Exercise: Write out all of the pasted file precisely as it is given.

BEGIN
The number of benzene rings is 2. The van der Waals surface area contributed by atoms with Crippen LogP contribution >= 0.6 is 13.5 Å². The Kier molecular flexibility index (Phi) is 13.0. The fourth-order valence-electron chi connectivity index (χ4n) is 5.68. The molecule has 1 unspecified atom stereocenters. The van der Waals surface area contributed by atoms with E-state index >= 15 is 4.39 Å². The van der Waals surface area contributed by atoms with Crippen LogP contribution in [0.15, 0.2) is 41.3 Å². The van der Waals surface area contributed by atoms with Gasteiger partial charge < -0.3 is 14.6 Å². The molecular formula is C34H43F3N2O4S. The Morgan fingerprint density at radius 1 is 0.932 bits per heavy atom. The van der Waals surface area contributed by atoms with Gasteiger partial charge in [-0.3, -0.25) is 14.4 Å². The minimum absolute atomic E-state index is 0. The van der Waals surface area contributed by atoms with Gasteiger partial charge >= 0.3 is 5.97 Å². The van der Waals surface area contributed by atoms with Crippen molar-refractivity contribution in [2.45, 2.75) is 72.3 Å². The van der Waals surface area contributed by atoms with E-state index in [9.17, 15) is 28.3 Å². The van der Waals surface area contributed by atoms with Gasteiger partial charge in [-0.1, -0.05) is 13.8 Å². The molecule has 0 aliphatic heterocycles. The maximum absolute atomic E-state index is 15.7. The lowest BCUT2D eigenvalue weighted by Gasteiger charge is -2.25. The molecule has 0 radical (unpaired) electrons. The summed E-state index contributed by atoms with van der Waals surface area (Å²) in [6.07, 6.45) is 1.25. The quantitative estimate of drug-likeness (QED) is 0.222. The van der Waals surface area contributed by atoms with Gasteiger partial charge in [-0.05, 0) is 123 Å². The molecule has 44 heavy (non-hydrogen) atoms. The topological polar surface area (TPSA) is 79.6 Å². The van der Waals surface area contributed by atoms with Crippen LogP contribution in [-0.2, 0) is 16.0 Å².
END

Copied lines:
The number of benzene rings is 2. The van der Waals surface area contributed by atoms with Crippen LogP contribution >= 0.6 is 13.5 Å². The Kier molecular flexibility index (Phi) is 13.0. The fourth-order valence-electron chi connectivity index (χ4n) is 5.68. The molecule has 1 unspecified atom stereocenters. The van der Waals surface area contributed by atoms with E-state index >= 15 is 4.39 Å². The van der Waals surface area contributed by atoms with Crippen LogP contribution in [0.15, 0.2) is 41.3 Å². The van der Waals surface area contributed by atoms with Gasteiger partial charge < -0.3 is 14.6 Å². The molecular formula is C34H43F3N2O4S. The Morgan fingerprint density at radius 1 is 0.932 bits per heavy atom. The van der Waals surface area contributed by atoms with Gasteiger partial charge in [-0.3, -0.25) is 14.4 Å². The minimum absolute atomic E-state index is 0. The van der Waals surface area contributed by atoms with Gasteiger partial charge >= 0.3 is 5.97 Å². The van der Waals surface area contributed by atoms with Crippen molar-refractivity contribution in [2.45, 2.75) is 72.3 Å². The van der Waals surface area contributed by atoms with E-state index in [9.17, 15) is 28.3 Å². The van der Waals surface area contributed by atoms with Gasteiger partial charge in [-0.1, -0.05) is 13.8 Å². The molecule has 0 aliphatic heterocycles. The maximum absolute atomic E-state index is 15.7. The lowest BCUT2D eigenvalue weighted by Gasteiger charge is -2.25. The molecule has 0 radical (unpaired) electrons. The summed E-state index contributed by atoms with van der Waals surface area (Å²) in [6.07, 6.45) is 1.25. The quantitative estimate of drug-likeness (QED) is 0.222. The van der Waals surface area contributed by atoms with Gasteiger partial charge in [-0.05, 0) is 123 Å². The molecule has 44 heavy (non-hydrogen) atoms. The topological polar surface area (TPSA) is 79.6 Å². The van der Waals surface area contributed by atoms with Crippen LogP contribution in [-0.2, 0) is 16.0 Å².